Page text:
"He helped in other ways. “One night,” June remembers, “I came wailing down the stairs and threw myself on the divan to cry my heart out. I was waving a newspaper column that had given me an especially bad dose of publicity. ‘Why me?’ I sobbed.” “Why not you?” asked Richard quietly. “That stopped me cold,” June admits. “He was so right. I had reached the point in my career where an occasional nasty bit of publicity was considered par for the course by most stars. But me—I wanted to be different, to have everyone like me. Now I know that’s impossible.” “No, it isn’t. It’s perfectly natural,” countered her relaxed husband. “When I go through the Powells’ lower gate in the morning,” Barbara Salisbury says, “it’s like driving into another world. Suddenly I’m in the peace and quiet of the country, surrounded by beautiful trees and the greenness that no city care can contrive. Inside, it’s warm, friendly and full of the feeling of family. There was a time when Richard and George Hall, the decorator, got together to decide on any possible changes. Last month, however, it was June who conferred with George on the divans, curtains, drapes—and she very definitely wanted a brass headboard in the master bedroom. After long discussions she took four possible choices to Richard, then they decided together on colors, textures and whatnot. I should add that her sense of humor hasn’t changed a bit. “She is still an out-and-out sentimentalist,” Barbara continues, “and I don’t think that will ever change.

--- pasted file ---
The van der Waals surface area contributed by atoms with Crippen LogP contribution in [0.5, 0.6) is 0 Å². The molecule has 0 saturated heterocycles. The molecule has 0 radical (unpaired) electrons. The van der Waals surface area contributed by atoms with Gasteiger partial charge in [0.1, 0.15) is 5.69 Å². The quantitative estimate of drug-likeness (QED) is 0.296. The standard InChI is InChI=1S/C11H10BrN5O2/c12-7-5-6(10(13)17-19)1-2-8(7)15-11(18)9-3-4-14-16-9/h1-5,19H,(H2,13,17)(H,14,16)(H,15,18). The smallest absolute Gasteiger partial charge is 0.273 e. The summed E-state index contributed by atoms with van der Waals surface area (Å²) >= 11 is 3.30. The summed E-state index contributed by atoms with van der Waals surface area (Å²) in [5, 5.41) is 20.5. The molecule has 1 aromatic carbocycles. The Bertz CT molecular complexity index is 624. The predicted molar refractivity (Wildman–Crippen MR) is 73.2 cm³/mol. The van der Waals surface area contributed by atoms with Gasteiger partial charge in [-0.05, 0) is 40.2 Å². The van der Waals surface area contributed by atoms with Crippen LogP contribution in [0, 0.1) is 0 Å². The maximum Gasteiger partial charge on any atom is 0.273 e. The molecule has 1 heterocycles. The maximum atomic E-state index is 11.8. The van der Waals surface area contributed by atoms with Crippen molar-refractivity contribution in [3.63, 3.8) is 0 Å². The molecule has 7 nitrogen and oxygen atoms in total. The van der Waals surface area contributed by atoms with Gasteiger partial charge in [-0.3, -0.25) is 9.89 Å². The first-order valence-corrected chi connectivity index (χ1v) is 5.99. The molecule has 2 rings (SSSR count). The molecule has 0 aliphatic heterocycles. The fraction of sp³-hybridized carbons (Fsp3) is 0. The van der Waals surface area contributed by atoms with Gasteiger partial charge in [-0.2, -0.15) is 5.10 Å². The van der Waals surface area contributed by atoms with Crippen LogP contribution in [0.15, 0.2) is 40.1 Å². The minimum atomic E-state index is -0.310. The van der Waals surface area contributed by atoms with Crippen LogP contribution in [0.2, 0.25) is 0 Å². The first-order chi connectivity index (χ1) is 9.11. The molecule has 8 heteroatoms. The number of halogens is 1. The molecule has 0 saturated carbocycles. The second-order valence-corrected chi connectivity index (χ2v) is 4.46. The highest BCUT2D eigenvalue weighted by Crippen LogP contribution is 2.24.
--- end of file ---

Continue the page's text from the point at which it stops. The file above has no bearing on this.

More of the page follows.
Sensitive and highly emotional, June is always touched by little things, and often a warm note affects her more than an expensive gift. Tears aren’t necessarily indicative of sadness in June—they can mean anything. Take the day I was working at the desk in her bedroom. June was sitting cross-legged on the floor of her dressing room, listening to a little radio and happily deciding which sweaters to keep. Five minutes later, when I walked in, she was still sitting on the floor—but with great big tears rolling down her face. “Why? Because an old Dick Powell record was being played on the radio. The fact that her husband, the father of her children, had recorded that song before she ever met him filled her with a flood of emotion that was only released by tears. She wiped her eyes, and she said brusquely, ‘Isn’t that silly? Bawling over a crazy record!’ Nevertheless, she immediately went to the phone and called Richard at the studio, just to say hello.” 

And Richard is a kind-hearted man, I really haven't known men with his special degree of discretion in showbusiness. June talks of his husband's skills as director: “Being his wife, I couldn’t help being proud of the way people felt about Richard. He’s wonderful to work with, and the crew idolized him. I don’t think I ever met a nicer, happier group of people. Richard has a mad habit which relieves tension and puts everyone in stitches. We were doing a scene one day when it started to rain. Everyone was ready to bite nails. Suddenly over the director’s mike came the dulcet voice of Richard Powell, singing ‘When Irish Eyes Are Smiling’—with the flattest high notes I ever heard. It broke us all up. If the director could joke, so could we. Richard has a wonderful way with people, and the picture we made together was more fun than any I’ve done. And I honestly don’t think I’m prejudiced. Anyone who works with him will tell you the same thing.” Sources: Dee Phillips for Photoplay magazine (November 1956) and Confessions of an ex-fan magazine writer (1981) by Jane Wilkie